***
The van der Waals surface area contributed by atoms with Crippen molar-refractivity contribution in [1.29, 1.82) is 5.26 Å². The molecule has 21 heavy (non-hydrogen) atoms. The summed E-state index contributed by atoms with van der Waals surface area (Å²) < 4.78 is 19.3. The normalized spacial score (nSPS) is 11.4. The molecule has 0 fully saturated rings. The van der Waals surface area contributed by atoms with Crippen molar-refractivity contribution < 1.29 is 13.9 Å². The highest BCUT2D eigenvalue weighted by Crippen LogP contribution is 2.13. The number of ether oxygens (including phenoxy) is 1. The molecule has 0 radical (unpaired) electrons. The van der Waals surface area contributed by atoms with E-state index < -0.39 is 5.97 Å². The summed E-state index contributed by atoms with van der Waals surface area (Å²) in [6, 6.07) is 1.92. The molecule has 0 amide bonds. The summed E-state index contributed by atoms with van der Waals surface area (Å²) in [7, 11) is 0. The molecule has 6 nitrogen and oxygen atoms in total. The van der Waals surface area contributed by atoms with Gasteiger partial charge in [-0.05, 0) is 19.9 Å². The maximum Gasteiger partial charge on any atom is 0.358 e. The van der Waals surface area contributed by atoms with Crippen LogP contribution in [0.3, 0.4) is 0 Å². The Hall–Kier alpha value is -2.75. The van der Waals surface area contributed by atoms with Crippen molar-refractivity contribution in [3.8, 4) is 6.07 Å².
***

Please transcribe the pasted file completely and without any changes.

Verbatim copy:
The van der Waals surface area contributed by atoms with Crippen molar-refractivity contribution in [1.29, 1.82) is 5.26 Å². The molecule has 21 heavy (non-hydrogen) atoms. The summed E-state index contributed by atoms with van der Waals surface area (Å²) < 4.78 is 19.3. The normalized spacial score (nSPS) is 11.4. The molecule has 0 fully saturated rings. The van der Waals surface area contributed by atoms with Crippen molar-refractivity contribution < 1.29 is 13.9 Å². The highest BCUT2D eigenvalue weighted by Crippen LogP contribution is 2.13. The number of ether oxygens (including phenoxy) is 1. The molecule has 0 radical (unpaired) electrons. The van der Waals surface area contributed by atoms with E-state index < -0.39 is 5.97 Å². The summed E-state index contributed by atoms with van der Waals surface area (Å²) in [6, 6.07) is 1.92. The molecule has 0 amide bonds. The summed E-state index contributed by atoms with van der Waals surface area (Å²) in [7, 11) is 0. The molecule has 6 nitrogen and oxygen atoms in total. The van der Waals surface area contributed by atoms with Gasteiger partial charge in [-0.05, 0) is 19.9 Å². The maximum Gasteiger partial charge on any atom is 0.358 e. The van der Waals surface area contributed by atoms with Crippen LogP contribution in [0.3, 0.4) is 0 Å². The Hall–Kier alpha value is -2.75. The van der Waals surface area contributed by atoms with Crippen molar-refractivity contribution in [3.8, 4) is 6.07 Å².